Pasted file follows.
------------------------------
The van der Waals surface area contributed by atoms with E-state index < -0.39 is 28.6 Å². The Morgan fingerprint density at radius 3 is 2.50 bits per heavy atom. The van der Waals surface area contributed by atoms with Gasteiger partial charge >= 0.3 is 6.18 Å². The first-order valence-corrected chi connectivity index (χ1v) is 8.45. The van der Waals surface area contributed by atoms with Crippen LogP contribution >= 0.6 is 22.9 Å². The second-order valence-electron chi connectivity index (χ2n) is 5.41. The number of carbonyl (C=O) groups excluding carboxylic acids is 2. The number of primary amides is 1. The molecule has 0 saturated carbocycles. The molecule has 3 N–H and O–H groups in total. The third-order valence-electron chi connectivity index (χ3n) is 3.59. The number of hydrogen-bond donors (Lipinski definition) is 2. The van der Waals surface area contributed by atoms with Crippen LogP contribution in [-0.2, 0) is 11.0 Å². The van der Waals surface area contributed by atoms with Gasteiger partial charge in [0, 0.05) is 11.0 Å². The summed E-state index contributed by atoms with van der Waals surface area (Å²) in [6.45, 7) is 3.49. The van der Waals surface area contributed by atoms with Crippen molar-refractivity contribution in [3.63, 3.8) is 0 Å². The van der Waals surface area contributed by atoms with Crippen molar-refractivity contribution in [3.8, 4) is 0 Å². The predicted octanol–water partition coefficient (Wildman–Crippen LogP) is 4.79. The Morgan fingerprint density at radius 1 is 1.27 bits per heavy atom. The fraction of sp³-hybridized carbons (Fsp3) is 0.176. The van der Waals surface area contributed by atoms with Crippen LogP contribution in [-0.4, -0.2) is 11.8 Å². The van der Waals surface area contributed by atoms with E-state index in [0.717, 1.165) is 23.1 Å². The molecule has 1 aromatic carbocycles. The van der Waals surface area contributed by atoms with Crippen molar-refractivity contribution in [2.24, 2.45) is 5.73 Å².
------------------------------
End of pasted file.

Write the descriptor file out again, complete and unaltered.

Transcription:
The van der Waals surface area contributed by atoms with E-state index < -0.39 is 28.6 Å². The Morgan fingerprint density at radius 3 is 2.50 bits per heavy atom. The van der Waals surface area contributed by atoms with Gasteiger partial charge >= 0.3 is 6.18 Å². The first-order valence-corrected chi connectivity index (χ1v) is 8.45. The van der Waals surface area contributed by atoms with Crippen LogP contribution >= 0.6 is 22.9 Å². The second-order valence-electron chi connectivity index (χ2n) is 5.41. The number of carbonyl (C=O) groups excluding carboxylic acids is 2. The number of primary amides is 1. The molecule has 0 saturated carbocycles. The molecule has 3 N–H and O–H groups in total. The third-order valence-electron chi connectivity index (χ3n) is 3.59. The number of hydrogen-bond donors (Lipinski definition) is 2. The van der Waals surface area contributed by atoms with Crippen LogP contribution in [-0.2, 0) is 11.0 Å². The van der Waals surface area contributed by atoms with Gasteiger partial charge in [0, 0.05) is 11.0 Å². The summed E-state index contributed by atoms with van der Waals surface area (Å²) in [6.45, 7) is 3.49. The van der Waals surface area contributed by atoms with Crippen molar-refractivity contribution in [3.63, 3.8) is 0 Å². The van der Waals surface area contributed by atoms with Crippen molar-refractivity contribution in [3.8, 4) is 0 Å². The predicted octanol–water partition coefficient (Wildman–Crippen LogP) is 4.79. The Morgan fingerprint density at radius 1 is 1.27 bits per heavy atom. The fraction of sp³-hybridized carbons (Fsp3) is 0.176. The van der Waals surface area contributed by atoms with Crippen LogP contribution in [-0.4, -0.2) is 11.8 Å². The van der Waals surface area contributed by atoms with E-state index in [0.717, 1.165) is 23.1 Å². The molecule has 1 aromatic carbocycles. The van der Waals surface area contributed by atoms with Crippen molar-refractivity contribution in [2.24, 2.45) is 5.73 Å².